"Leave No One Behind"

Veterans Village of San Diego Financials

VVSD has an annual budget of over $9 million, devoted exclusively to meeting veterans’ needs for mental health rehabilitation, substance abuse recovery, employment assistance, life skills training and other services. Some 50 different funding streams support our operations and programs.

The bulk of the money comes to VVSD in the form of government grants with strict spending criteria and stringent accounting requirements. VVSD’s top three funding sources are:

  • U.S. Department of Veterans Affairs
  • U.S. Department of Labor
  • U.S. Department of Housing and Urban Development

The VA covers 44 percent of VVSD’s programming costs, but a critical portion of our budget comes from donations made by companies, foundations and individuals like you. We must raise about four percent of our budget, or $400,000 from private donations each year, to pay for programs such as Stand Down and Veterans Winter Shelter. VVSD spends its money on four categories of services:

  • Rehabilitation and rehabilitation
  • Transitional housing
  • Employment and training services
  • Prevention and outreach

VVSD is committed to financial accountability and transparency. VVSD’s 990 FY 15-16

Every year, we hire an outside firm to conduct a comprehensive audit to ensure funds are spent properly. In the past four years, all the audits have come back with zero findings of problems.

Like nonprofits throughout the nation, VVSD has been affected by the recession. But because of prudent financial management, we have so far averted layoffs. To maintain services for the long-term, VVSD is working to raise more private funds to cover shortfalls.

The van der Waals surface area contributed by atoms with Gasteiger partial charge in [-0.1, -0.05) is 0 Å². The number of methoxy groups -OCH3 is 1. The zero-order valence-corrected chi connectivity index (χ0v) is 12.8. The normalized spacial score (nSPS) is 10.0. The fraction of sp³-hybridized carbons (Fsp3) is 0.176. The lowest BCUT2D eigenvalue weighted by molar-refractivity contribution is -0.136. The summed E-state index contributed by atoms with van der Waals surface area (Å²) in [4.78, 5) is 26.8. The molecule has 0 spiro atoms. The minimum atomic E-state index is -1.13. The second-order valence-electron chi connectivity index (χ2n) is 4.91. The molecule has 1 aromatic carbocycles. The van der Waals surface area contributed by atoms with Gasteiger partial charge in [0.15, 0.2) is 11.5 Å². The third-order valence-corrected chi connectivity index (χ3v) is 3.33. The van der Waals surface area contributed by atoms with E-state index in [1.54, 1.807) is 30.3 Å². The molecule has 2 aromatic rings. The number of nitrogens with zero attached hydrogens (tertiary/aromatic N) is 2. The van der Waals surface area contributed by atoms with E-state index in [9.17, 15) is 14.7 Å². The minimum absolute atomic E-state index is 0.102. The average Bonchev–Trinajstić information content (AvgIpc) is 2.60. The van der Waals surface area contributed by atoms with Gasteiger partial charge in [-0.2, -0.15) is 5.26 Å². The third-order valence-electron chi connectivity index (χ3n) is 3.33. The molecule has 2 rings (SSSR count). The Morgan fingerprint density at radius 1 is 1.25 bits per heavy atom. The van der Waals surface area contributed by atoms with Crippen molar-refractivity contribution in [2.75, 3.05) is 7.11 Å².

As a nonprofit, VVSD consistently practices frugality. To save money, we aggressively pursue discounts, conduct price comparisons and solicit multiple bids for projects.

FAQS

Are my donations tax-deductible?
Yes, because VVSD is a 501c3 nonprofit, donors are entitled to receive tax deductions.

Why donate to VVSD?
VVSD is a nationally-recognized leader in providing social services to veterans. Founded in 1981, it has a track record of success and innovation. VVSD pioneered Stand Down and Homeless Court which have been replicated nationwide. Donations are vital to the success of Stand Down, Women Veterans and Families programs, Post 9/11 Veterans programs and the Veterans Winter Shelter.

How does VVSD spend its funding?
VVSD spends 44 percent of its budget on rehabilitation and rehabilitation, 21 percent on transitional housing, 18 percent on employment and training services and 17 percent on prevention and outreach.

How big is the need?
The needs routinely exceed the resources at our disposal. San Diego County is home to 234,950 veterans. According to the VA, at least 2,000 are living on the streets. Another estimate put the number of homeless veterans in the county at 3,000. Surveys have found that veterans make up 25 to 35 percent of the homeless in the region. A majority of homeless veterans battle addictions and mental illnesses that require ongoing support. But it’s not just homeless veterans who utilize VVSD’s services, active-duty personnel and veterans of varying needs seek out our programs.

If VVSD receives millions in grants each year, why does it need private donations?
Grants from government agencies DO NOT cover the full costs of our operations. Stand Down and the Veterans Winter Shelter not funded by grants. Private donations are also needed to fund Women Veterans, Families and Post 9/11 Veterans programs.

How financially accountable is VVSD?
VVSD’s finances undergo a comprehensive audit each year by an outside firm. The firm sends in a team of auditors who spends a few weeks scouring our books. In each of the past four years, our audits have come back clean. In addition to the comprehensive annual audit, VVSD is also periodically audited by government agencies on how it spends grant money.

Veterans Village of San Diego connects with America’s veterans to overcome their homelessness and related challenges, creating lives of dignity and fulfillment.